When she discovered details of his humiliating incarceration on the Isle of Man as “an enemy national”, the mother-of-two was reduced to tears. Later, she gamely tried her hand at making ice cream and unwittingly sprayed herself with it.
That her ancestral drama was selected for the programme (Michael Parkinson’s family tree was memorably rejected as being too boring) is in itself a reflection of her success, in a business where ex-soap stars often struggle to emerge from the long shadows cast by even longer-running dramas.
There was Out of Control and Red Cap, Hotel Babylon and Fixer. As Mel in EastEnders she was, rather unfairly, first married off to Ian Beale then to Steve Owen. She slept with every man in Albert Square before being kidnapped, and she subsequently fled to Portugal, the door happily left open for a cometh-the-hour-cometh-the-BBB return in Albert Square’s future time of need.
“I never wanted to be famous and live my life in the glare of publicity,” she says. “I just wanted to be an actress; it’s all about the work. I’m not even terribly ambitious,” she adds, giggling. “I always dreamed of being in Cats, but when the chance came and I was offered a part, I actually turned it down because I was doing something else. If you can’t even be bothered to fulfil your life’s ambition, what hope is there?”
Her self-deprecation doesn’t quite wash; the girl from Walford (more accurately, Ilford in Essex) who attended the Sylvia Young Theatre School and then the London Studio Centre is a grafter, who hoofed for many years in the likes of Oliver! and Grease.
We’ve met before, Outhwaite and I, but under happier circumstances. Back in 2010 she had taken on the lead in Sweet Charity, a role she lent not just warmth and vulnerability but an unexpected complexity. Her elder daughter, Florence, by her then husband Tom Ellis (aka Gary from Miranda), was barely two. It was a tough, exhausting, exhilarating gig, but for all her tiredness, she glowed with the fulfilment of motherhood.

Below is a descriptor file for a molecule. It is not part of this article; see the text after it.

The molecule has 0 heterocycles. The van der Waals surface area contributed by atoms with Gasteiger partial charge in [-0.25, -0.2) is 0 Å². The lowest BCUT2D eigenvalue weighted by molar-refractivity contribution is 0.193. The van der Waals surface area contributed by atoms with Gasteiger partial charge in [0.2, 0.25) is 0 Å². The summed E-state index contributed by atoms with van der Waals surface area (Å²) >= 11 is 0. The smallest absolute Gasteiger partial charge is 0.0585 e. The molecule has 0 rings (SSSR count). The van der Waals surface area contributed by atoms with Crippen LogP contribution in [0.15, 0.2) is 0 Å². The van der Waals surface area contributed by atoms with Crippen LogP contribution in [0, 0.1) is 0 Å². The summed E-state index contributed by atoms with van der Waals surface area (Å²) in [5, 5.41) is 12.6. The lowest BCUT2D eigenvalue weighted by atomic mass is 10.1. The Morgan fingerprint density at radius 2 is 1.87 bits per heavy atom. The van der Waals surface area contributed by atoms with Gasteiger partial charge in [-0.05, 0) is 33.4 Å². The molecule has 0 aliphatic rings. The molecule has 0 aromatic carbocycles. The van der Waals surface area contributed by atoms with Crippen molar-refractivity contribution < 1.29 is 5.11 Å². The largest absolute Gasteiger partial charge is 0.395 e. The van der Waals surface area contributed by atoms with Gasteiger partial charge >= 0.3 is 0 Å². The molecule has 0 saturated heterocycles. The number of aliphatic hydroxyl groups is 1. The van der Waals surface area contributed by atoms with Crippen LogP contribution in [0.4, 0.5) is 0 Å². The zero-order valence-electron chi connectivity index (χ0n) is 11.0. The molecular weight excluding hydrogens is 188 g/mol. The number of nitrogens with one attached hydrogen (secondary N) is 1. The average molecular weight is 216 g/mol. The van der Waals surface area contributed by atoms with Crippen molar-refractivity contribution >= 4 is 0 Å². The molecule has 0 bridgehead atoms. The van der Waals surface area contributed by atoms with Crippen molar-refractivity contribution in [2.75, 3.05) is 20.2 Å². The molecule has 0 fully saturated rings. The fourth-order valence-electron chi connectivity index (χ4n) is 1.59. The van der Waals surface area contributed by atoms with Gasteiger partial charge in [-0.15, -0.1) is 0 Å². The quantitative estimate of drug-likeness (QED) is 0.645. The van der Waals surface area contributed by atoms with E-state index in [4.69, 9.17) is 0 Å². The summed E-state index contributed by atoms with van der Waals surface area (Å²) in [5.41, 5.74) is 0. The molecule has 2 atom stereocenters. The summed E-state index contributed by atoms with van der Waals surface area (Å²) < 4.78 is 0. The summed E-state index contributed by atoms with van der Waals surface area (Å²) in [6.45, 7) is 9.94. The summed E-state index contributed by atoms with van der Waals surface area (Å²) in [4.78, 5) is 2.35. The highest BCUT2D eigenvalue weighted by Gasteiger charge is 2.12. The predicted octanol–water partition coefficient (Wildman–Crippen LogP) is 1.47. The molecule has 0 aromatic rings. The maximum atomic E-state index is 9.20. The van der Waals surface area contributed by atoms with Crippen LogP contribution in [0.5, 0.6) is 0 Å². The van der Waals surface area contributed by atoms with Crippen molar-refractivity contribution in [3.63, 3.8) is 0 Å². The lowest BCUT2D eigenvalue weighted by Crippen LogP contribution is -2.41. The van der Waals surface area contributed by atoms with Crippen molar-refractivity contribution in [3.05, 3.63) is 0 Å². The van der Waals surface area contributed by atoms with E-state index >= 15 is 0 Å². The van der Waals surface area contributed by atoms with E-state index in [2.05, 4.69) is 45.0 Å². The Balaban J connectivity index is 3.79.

“Back then, I wanted Flo to see me in something, so she was taken along to Sweet Charity,” she remembers. “When the curtain went up I was in the spotlight in hold position; she took one look and shouted, ‘Mummy! That’s my Mummy’ and everyone turned round and laughed. She lasted a whole seven seconds and had to be taken out. Now I know why actors are so keen to voice animations and read bedtime stories on CBeebies; it’s so their kids can see them in something.”
Fast forward four years: Florence is now six and has a little sister, Marnie, two. But the seven-year marriage is over; Outhwaite was divorced last year. “It’s tough working as a single parent, but I’m lucky enough to have chunks of time when I’m at home and a huge circle of friends and family, although my biggest extravagance is child care,” she says. “It’s not as if I’m struggling financially …my hat goes off to those who have that burden of worry as well.”
The tabloid account was that Ellis confessed to a brief infidelity and she instantly turfed him out. Reading between the lines, the reality seems rather different.